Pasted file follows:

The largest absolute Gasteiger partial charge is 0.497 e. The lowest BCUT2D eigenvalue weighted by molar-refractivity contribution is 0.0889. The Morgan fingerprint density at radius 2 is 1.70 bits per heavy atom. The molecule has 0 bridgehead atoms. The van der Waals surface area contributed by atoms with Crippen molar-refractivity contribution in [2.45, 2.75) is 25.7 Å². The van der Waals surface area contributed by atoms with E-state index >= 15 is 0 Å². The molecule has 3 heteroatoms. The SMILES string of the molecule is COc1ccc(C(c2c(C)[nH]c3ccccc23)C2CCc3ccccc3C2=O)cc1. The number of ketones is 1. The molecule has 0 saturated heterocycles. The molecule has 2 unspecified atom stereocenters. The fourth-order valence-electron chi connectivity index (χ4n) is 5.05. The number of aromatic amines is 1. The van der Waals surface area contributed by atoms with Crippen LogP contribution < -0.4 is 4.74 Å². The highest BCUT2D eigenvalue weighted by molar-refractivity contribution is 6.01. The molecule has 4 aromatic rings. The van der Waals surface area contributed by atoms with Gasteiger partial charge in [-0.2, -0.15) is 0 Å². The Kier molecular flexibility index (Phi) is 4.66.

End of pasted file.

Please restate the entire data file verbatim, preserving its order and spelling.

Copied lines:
The largest absolute Gasteiger partial charge is 0.497 e. The lowest BCUT2D eigenvalue weighted by molar-refractivity contribution is 0.0889. The Morgan fingerprint density at radius 2 is 1.70 bits per heavy atom. The molecule has 0 bridgehead atoms. The van der Waals surface area contributed by atoms with Crippen molar-refractivity contribution in [2.45, 2.75) is 25.7 Å². The van der Waals surface area contributed by atoms with E-state index >= 15 is 0 Å². The molecule has 3 heteroatoms. The SMILES string of the molecule is COc1ccc(C(c2c(C)[nH]c3ccccc23)C2CCc3ccccc3C2=O)cc1. The number of ketones is 1. The molecule has 0 saturated heterocycles. The molecule has 2 unspecified atom stereocenters. The fourth-order valence-electron chi connectivity index (χ4n) is 5.05. The number of aromatic amines is 1. The van der Waals surface area contributed by atoms with Crippen LogP contribution < -0.4 is 4.74 Å². The highest BCUT2D eigenvalue weighted by molar-refractivity contribution is 6.01. The molecule has 4 aromatic rings. The van der Waals surface area contributed by atoms with Gasteiger partial charge in [-0.2, -0.15) is 0 Å². The Kier molecular flexibility index (Phi) is 4.66.